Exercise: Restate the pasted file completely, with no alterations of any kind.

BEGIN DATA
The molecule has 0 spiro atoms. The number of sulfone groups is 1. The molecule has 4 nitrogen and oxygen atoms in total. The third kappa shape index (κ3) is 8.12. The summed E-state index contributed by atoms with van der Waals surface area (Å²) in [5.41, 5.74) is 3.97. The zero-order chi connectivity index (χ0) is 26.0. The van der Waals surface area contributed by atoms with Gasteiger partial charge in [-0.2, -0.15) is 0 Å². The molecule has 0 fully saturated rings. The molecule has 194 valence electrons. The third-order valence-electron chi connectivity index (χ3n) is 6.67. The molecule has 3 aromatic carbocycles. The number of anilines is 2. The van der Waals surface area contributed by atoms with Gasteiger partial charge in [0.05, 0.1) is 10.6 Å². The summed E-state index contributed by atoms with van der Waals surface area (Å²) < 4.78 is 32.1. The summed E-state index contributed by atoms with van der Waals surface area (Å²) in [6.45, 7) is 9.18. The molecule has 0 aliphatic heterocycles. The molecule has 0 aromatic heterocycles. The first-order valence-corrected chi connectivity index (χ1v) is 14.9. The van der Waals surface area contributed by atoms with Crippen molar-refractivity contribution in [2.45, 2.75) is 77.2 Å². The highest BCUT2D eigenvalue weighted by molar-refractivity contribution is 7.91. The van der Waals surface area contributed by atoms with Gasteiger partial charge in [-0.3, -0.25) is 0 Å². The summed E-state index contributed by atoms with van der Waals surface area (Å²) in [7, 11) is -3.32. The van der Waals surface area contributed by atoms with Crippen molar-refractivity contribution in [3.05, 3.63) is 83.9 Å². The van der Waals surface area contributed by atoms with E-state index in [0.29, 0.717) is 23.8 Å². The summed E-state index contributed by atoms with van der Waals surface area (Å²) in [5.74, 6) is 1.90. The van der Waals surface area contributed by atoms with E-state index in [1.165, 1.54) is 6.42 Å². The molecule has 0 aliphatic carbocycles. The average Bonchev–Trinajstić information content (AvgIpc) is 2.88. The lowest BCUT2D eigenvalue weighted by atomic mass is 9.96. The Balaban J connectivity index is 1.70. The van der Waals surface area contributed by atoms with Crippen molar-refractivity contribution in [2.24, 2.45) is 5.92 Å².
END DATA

The molecule has 0 spiro atoms. The number of sulfone groups is 1. The molecule has 4 nitrogen and oxygen atoms in total. The third kappa shape index (κ3) is 8.12. The summed E-state index contributed by atoms with van der Waals surface area (Å²) in [5.41, 5.74) is 3.97. The zero-order chi connectivity index (χ0) is 26.0. The van der Waals surface area contributed by atoms with Gasteiger partial charge in [-0.2, -0.15) is 0 Å². The molecule has 0 fully saturated rings. The molecule has 194 valence electrons. The third-order valence-electron chi connectivity index (χ3n) is 6.67. The molecule has 3 aromatic carbocycles. The number of anilines is 2. The van der Waals surface area contributed by atoms with Gasteiger partial charge in [0.05, 0.1) is 10.6 Å². The summed E-state index contributed by atoms with van der Waals surface area (Å²) < 4.78 is 32.1. The summed E-state index contributed by atoms with van der Waals surface area (Å²) in [6.45, 7) is 9.18. The molecule has 0 aliphatic heterocycles. The molecule has 0 aromatic heterocycles. The first-order valence-corrected chi connectivity index (χ1v) is 14.9. The van der Waals surface area contributed by atoms with Crippen molar-refractivity contribution in [2.45, 2.75) is 77.2 Å². The highest BCUT2D eigenvalue weighted by molar-refractivity contribution is 7.91. The van der Waals surface area contributed by atoms with Gasteiger partial charge in [-0.3, -0.25) is 0 Å². The summed E-state index contributed by atoms with van der Waals surface area (Å²) in [7, 11) is -3.32. The van der Waals surface area contributed by atoms with Crippen molar-refractivity contribution in [3.05, 3.63) is 83.9 Å². The van der Waals surface area contributed by atoms with E-state index in [0.29, 0.717) is 23.8 Å². The summed E-state index contributed by atoms with van der Waals surface area (Å²) in [5.74, 6) is 1.90. The van der Waals surface area contributed by atoms with E-state index in [1.165, 1.54) is 6.42 Å². The molecule has 0 aliphatic carbocycles. The average Bonchev–Trinajstić information content (AvgIpc) is 2.88. The lowest BCUT2D eigenvalue weighted by atomic mass is 9.96. The Balaban J connectivity index is 1.70. The van der Waals surface area contributed by atoms with Crippen molar-refractivity contribution in [2.24, 2.45) is 5.92 Å².